The Ethical Esquire
By: Maryam Hatcher, Esq.
Dear Ethical Esquire: I just passed the bar – yay! – and I had to sit through my state’s tedious professional responsibility seminar. After hearing about all of the potential professional responsibility pitfalls, I am scared to death of getting disbarred! After all – these student loans aren’t going to pay for themselves! What’s a baby lawyer like me to do?
Dearest Newbie: Congrats on getting through law school and passing the bar! With all of the jokes out there decrying the seediness of our noble profession, you would think we don’t care a thing about ethics. On the contrary, becoming a licensed lawyer often means that you have taken at least one professional responsibility course in law school, earned a sufficiently high score on the Multi-State Professional Responsibility Exam (MPRE), learned enough about state-specific ethics rule to pass your state’s bar exam, and provided a detailed explanation of every infraction in your life (from your parking tickets to that one time you fibbed to your fourth grade teacher about your dog eating your homework) via your character and fitness disclosures. And then you have to meet your (sometimes yearly) ethics continuing legal education obligations. Not many vocations can boast of quite so many safeguards to ensure that their professionals understand and abide by certain codes of conduct.
Nonetheless, each year thousands of lawyers throughout the country find themselves before their states’ attorney discipline boards for alleged violations of a myriad variety. As brilliant as the Ethical Esquire likes to think she is, even she cannot explain in one blog post how each of these violations could have been avoided. To claim otherwise would be, well…unethical of me. However, knowledge is power and I encourage you to keep your post-bar exam enthusiasm for professional responsibility knowledge going by staying on top of changes in your jurisdiction’s ethical rules. When you have a question about a professional responsibility issue, don’t ruminate quietly in your office until that sick feeling in your stomach goes away – seek an answer immediately! If you’re feeling a bit lost on how to proceed, try these resources to help point your research in the right direction:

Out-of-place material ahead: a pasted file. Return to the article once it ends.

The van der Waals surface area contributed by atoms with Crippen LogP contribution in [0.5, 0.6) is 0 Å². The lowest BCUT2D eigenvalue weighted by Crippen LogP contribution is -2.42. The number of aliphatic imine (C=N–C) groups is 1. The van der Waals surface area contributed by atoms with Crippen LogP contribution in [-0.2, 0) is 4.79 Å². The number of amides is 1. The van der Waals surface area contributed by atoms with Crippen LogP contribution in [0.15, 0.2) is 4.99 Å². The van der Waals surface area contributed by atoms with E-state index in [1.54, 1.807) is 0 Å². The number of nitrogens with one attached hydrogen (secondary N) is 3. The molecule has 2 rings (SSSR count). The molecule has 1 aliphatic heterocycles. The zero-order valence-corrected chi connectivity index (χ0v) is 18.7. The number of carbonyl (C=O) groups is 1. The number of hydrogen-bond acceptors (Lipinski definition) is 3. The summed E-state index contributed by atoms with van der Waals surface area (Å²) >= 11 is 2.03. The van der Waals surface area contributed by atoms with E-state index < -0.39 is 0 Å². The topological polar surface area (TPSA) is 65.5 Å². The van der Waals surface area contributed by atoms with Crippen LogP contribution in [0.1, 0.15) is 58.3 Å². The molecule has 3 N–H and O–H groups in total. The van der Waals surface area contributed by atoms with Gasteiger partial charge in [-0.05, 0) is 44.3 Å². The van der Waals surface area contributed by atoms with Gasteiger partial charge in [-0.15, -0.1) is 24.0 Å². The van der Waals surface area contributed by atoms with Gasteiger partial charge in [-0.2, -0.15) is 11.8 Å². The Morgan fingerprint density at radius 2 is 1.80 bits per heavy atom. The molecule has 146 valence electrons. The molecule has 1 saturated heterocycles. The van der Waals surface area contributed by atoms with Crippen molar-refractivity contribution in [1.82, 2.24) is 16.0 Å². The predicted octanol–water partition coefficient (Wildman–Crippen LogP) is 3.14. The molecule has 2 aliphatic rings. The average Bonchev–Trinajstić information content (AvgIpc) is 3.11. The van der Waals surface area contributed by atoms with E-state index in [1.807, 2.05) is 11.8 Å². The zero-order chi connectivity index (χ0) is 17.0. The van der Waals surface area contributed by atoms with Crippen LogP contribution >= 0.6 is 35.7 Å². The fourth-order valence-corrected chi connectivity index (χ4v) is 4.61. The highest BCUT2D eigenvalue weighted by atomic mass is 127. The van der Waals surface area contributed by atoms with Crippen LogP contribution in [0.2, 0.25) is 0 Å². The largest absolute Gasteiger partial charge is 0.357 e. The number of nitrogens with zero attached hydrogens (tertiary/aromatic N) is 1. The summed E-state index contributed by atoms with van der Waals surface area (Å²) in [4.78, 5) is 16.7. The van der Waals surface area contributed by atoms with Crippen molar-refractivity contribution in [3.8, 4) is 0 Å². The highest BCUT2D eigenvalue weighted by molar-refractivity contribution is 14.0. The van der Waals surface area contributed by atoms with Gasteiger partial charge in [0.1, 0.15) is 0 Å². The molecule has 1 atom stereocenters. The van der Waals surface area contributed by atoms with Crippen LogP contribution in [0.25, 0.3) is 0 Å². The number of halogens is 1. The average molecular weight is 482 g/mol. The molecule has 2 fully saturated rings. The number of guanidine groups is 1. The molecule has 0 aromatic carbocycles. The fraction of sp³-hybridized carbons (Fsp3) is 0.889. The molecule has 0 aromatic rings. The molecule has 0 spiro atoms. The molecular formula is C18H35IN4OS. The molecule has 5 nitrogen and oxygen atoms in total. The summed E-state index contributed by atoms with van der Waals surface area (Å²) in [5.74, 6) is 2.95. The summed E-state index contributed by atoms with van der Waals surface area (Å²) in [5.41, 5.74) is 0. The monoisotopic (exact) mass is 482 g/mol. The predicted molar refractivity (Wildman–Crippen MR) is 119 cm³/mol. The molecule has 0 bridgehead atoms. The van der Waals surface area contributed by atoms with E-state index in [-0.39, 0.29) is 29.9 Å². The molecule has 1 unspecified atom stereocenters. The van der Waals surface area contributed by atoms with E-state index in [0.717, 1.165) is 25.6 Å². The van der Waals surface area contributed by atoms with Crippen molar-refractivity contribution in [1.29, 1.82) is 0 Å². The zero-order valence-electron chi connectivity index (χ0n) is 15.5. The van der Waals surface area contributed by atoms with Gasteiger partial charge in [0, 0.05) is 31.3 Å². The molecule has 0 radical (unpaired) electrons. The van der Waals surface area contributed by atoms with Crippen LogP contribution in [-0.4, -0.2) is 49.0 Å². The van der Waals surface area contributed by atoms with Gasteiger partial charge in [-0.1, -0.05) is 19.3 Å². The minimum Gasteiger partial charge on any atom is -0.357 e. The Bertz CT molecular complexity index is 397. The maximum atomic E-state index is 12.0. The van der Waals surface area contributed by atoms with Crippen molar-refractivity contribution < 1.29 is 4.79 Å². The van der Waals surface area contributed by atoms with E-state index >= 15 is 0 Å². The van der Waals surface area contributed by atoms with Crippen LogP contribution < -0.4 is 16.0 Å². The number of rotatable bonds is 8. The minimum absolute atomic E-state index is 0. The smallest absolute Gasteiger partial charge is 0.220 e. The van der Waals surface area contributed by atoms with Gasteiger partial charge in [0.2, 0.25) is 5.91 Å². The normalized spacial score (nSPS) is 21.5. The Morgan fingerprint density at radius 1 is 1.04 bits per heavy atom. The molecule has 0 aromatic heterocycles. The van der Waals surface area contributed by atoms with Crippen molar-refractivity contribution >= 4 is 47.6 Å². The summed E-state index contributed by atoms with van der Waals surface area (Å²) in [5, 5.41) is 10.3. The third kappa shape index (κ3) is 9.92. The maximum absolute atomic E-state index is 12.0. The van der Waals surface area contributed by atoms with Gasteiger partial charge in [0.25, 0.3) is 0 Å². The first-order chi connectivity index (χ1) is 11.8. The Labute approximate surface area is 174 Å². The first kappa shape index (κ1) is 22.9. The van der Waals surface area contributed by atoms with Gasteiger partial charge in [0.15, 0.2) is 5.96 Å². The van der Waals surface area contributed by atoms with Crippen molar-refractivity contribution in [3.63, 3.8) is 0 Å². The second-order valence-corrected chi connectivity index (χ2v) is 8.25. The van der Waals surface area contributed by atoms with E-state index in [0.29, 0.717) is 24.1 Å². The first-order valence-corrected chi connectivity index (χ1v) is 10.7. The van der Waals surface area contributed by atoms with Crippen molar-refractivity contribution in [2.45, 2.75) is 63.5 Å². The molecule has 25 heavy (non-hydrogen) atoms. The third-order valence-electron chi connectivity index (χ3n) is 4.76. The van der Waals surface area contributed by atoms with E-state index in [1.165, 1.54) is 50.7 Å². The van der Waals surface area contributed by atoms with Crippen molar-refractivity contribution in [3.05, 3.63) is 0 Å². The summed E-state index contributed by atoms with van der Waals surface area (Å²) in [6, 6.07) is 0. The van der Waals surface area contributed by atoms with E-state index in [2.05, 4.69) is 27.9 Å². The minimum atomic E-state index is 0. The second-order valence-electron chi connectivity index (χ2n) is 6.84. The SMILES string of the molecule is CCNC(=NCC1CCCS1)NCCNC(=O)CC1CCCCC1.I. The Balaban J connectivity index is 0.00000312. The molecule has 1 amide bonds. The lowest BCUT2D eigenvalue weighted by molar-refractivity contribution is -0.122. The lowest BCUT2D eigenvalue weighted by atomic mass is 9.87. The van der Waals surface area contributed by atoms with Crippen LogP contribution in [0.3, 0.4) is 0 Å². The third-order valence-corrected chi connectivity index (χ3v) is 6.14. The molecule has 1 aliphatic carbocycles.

- The American Bar Association’s Model Rules of Professional Conduct (the “Model Rules”)
- The American Bar Association’s Ethics Opinions
- Your State’s Rules of Professional Conduct, which may differ from the Model Rules
- Your State Bar’s Ethics Hotline
- Your firm’s principal in charge of Professional Responsibility
Additionally, it goes without saying (and yet, here I am saying) that, to the extent that you have found yourself in violation of the rules, honesty and forthrightness are the best policies as you work to rectify those violations.
Ok, Newbie, I answered your general question with a list of general professional responsibility resources. I hope that this information helps you sleep at night knowing that, while you will never hold all of the answers in your head at one time, the answer is in fact out there somewhere. Seek it zealously.
Now – go forth and be ethical!
*Disclaimer: “Newbie ESQ” is a fictional advice seeker. This blog is satirical in nature and, though it aims to provide helpful guidance regarding professional responsibility dilemmas, it is not intended to offer legal advice.
Next month, the Ethical Esquire will tackle the purgatory-like period of time after you earn your law degree but before you’re licensed to practice law. She will offer tips on how to navigate post-JD life like a champ and avoid getting called out by bar counsel for the unauthorized practice of law. Stay tuned!